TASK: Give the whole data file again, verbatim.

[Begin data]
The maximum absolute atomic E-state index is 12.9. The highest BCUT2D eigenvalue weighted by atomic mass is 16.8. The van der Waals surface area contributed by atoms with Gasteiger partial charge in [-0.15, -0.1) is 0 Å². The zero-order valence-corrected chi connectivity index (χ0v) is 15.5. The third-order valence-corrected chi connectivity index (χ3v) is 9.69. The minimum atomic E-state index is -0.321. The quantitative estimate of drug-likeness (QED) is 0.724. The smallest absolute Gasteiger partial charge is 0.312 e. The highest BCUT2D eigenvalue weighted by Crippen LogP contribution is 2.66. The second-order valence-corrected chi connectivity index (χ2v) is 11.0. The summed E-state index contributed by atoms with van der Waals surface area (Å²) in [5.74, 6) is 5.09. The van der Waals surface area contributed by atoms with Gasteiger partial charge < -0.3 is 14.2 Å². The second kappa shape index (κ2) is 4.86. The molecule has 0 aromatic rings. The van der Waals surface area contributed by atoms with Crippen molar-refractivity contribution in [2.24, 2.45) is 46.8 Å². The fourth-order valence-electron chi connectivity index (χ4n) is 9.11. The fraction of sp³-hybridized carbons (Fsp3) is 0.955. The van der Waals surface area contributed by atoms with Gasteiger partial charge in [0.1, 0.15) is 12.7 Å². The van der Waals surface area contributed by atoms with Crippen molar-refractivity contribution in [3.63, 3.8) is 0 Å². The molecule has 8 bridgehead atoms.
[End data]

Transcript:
The maximum absolute atomic E-state index is 12.9. The highest BCUT2D eigenvalue weighted by atomic mass is 16.8. The van der Waals surface area contributed by atoms with Gasteiger partial charge in [-0.15, -0.1) is 0 Å². The zero-order valence-corrected chi connectivity index (χ0v) is 15.5. The third-order valence-corrected chi connectivity index (χ3v) is 9.69. The minimum atomic E-state index is -0.321. The quantitative estimate of drug-likeness (QED) is 0.724. The smallest absolute Gasteiger partial charge is 0.312 e. The highest BCUT2D eigenvalue weighted by Crippen LogP contribution is 2.66. The second-order valence-corrected chi connectivity index (χ2v) is 11.0. The summed E-state index contributed by atoms with van der Waals surface area (Å²) in [5.74, 6) is 5.09. The van der Waals surface area contributed by atoms with Gasteiger partial charge < -0.3 is 14.2 Å². The second kappa shape index (κ2) is 4.86. The molecule has 0 aromatic rings. The van der Waals surface area contributed by atoms with Crippen molar-refractivity contribution in [2.24, 2.45) is 46.8 Å². The fourth-order valence-electron chi connectivity index (χ4n) is 9.11. The fraction of sp³-hybridized carbons (Fsp3) is 0.955. The van der Waals surface area contributed by atoms with Gasteiger partial charge in [0.1, 0.15) is 12.7 Å². The van der Waals surface area contributed by atoms with Crippen molar-refractivity contribution in [3.63, 3.8) is 0 Å². The molecule has 8 bridgehead atoms.